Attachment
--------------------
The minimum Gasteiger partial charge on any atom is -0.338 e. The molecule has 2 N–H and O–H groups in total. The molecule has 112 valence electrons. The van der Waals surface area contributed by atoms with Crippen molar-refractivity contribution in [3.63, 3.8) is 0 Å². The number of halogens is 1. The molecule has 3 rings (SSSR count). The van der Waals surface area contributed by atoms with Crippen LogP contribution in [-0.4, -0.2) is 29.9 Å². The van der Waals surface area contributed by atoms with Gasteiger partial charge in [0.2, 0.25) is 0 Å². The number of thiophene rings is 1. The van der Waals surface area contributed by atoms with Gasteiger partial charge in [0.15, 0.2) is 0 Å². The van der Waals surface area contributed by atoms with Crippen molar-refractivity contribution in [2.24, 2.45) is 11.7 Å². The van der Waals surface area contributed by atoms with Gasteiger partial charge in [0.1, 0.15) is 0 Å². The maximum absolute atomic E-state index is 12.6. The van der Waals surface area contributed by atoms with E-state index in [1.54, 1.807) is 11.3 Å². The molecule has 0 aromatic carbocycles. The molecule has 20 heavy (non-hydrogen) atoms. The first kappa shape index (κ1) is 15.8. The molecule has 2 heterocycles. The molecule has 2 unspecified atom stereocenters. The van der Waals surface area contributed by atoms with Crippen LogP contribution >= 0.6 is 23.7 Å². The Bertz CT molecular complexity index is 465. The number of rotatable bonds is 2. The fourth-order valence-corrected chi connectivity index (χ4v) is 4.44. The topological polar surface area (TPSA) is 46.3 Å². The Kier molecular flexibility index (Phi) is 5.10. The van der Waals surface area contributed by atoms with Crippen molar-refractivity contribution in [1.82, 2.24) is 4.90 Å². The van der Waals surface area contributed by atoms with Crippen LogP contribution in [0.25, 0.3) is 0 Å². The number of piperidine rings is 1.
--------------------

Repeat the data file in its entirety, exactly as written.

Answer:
The minimum Gasteiger partial charge on any atom is -0.338 e. The molecule has 2 N–H and O–H groups in total. The molecule has 112 valence electrons. The van der Waals surface area contributed by atoms with Crippen molar-refractivity contribution in [3.63, 3.8) is 0 Å². The number of halogens is 1. The molecule has 3 rings (SSSR count). The van der Waals surface area contributed by atoms with Crippen LogP contribution in [-0.4, -0.2) is 29.9 Å². The van der Waals surface area contributed by atoms with Gasteiger partial charge in [0.2, 0.25) is 0 Å². The number of thiophene rings is 1. The van der Waals surface area contributed by atoms with Gasteiger partial charge in [0.15, 0.2) is 0 Å². The van der Waals surface area contributed by atoms with Crippen molar-refractivity contribution in [2.24, 2.45) is 11.7 Å². The van der Waals surface area contributed by atoms with Gasteiger partial charge in [0.1, 0.15) is 0 Å². The maximum absolute atomic E-state index is 12.6. The van der Waals surface area contributed by atoms with E-state index in [1.54, 1.807) is 11.3 Å². The molecule has 0 aromatic carbocycles. The molecule has 20 heavy (non-hydrogen) atoms. The first kappa shape index (κ1) is 15.8. The molecule has 2 heterocycles. The molecule has 2 unspecified atom stereocenters. The van der Waals surface area contributed by atoms with Crippen LogP contribution >= 0.6 is 23.7 Å². The Bertz CT molecular complexity index is 465. The number of rotatable bonds is 2. The fourth-order valence-corrected chi connectivity index (χ4v) is 4.44. The topological polar surface area (TPSA) is 46.3 Å². The Kier molecular flexibility index (Phi) is 5.10. The van der Waals surface area contributed by atoms with Crippen molar-refractivity contribution in [1.82, 2.24) is 4.90 Å². The van der Waals surface area contributed by atoms with Crippen LogP contribution in [0.25, 0.3) is 0 Å². The number of piperidine rings is 1.